As the HKD is basically pegged to the USD and changes very little compared to the USD, the real currency to be concerned with is the USD in the context of your move back to Canada or the return of funds to Canada.
The above graph gives you a snapshot of the exchange rate over time. Movements in rates are not as dramatic as between other currencies, but this is a time of tremendous change in economies and politics around the world and there can be unusual shifts coming up.
In Canada you can open a bank account in USD and CAD. However, even more international banks like HSBC have a challenge with HKD in Canada. So please note that when you plan to send your funds to Canada, do so in USD or CAD. And be sure to give lots of time for setting up an account in Canada and funding it prior to your move back.
C. Ho, shares their experience with working with HSBC to set up a bank account in Canada in preparation for a house purchase and their family's move back:
I opened an acct in Victoria with HSBC and moved cash there so I could put down a down payment on a home there. It took about a month to do this since I had to go to the international banking division of HSBC in HK and then they applied for me to get a Canadian acct, then I had to wait for a Welcome Package to be mailed to me in HK then I had to take this back to the HK HSBC main branch and only then was I able to move the cash to Canada. I missed the bid on the home because this took so long and I was also told by my real estate agent that the money had to be in Canada for 30 days because of all the shady business lately. On top of this when I told my local HSBC I wanted to move my Hong Kong dollars to Canada they said I couldn't because my Canadian acct could acct HKD because it wasn't a global currency (shocked) so now I have to go back to the main branch again and open another Canadian acct that is an international funds acct. I had wrongly assumed that HSBC was a global bank that could do things quickly and efficiently.
As mentioned earlier, lifestyles are very different in Canada than in Hong Kong. As most Canadians returning from Hong Kong have visited regularly, I won't go into detail here on differences, with only one suggestion: Think VERY carefully about what kind of life you are considering in Canada before you make the move back. The difference in everyday "speed" of life alone is one of the most impactful differences! Another is temperature. Hong Kong is so much warmer all year round! Do you want to give this up? If yes, great! If not, plan for travel to ensure you don't fall victim of Seasonal Affective Disorder that can happen to those moving back to Vancouver.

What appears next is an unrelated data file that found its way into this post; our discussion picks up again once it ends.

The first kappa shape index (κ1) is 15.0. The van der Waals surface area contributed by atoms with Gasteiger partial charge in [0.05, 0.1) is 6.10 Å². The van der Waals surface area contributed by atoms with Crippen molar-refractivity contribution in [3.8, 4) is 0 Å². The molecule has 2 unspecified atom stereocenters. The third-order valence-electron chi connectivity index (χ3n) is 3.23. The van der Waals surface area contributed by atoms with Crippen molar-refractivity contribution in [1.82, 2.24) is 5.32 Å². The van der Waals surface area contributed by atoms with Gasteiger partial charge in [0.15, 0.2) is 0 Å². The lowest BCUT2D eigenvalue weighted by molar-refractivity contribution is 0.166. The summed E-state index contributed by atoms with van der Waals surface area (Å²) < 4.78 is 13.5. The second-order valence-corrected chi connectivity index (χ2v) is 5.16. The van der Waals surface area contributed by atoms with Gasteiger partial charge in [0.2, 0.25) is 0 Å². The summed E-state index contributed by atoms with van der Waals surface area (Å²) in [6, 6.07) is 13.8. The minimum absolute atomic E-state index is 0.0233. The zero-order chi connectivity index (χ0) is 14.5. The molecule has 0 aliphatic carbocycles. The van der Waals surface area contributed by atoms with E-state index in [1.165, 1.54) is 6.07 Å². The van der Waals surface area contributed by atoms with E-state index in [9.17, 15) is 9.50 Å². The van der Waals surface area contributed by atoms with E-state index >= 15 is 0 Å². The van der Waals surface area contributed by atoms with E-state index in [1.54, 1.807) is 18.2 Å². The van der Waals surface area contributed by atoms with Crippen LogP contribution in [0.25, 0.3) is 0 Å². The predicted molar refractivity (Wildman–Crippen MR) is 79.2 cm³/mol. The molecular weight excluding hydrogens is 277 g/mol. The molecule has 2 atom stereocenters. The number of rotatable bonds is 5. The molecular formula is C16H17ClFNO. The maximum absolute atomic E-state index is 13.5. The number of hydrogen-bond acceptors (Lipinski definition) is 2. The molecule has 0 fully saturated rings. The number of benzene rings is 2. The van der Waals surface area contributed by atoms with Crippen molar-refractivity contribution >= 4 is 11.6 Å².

One of the key questions I hear from clients is whether to keep or sell their real estate in Hong Kong. On one hand, they are encouraged to keep it because they are hearing "prices will go up in the future!" or they might want to keep a foothold in Hong Kong in case they wish to return some day. On the other hand, prices might not go up, they might need the funds to purchase a property in Canada or simply for living here, and/or they might want to have all their assets in Canada once they return.
Clearly, there is no definitive answer and every client context is different.
Should you wish to keep real estate in Hong Kong instead of selling it when you return, be sure to have a valuation done of it at the time of your move. This value is the basis upon which you will calculate gains for Canadian tax purposes because once you are resident in Canada again, your world-wide income and capital gains are taxable here.
A resource to help you determine the value of your Hong Kong real estate:
"How much is your [Hong Kong] home really worth?"
For thoughts on purchasing real estate in Canada once you return, check out the "Buying real estate in Canada" page of this site.
Canadians living in Hong Kong planning on moving back to Canada: Please share your ideas, thoughts, and experiences relating to returning to Canada from Hong Kong. I will post your thoughts here as help for others. Along with a credit to you will be a big thank you on behalf of the many people you will be helping!
Latest update to this page: August 2019.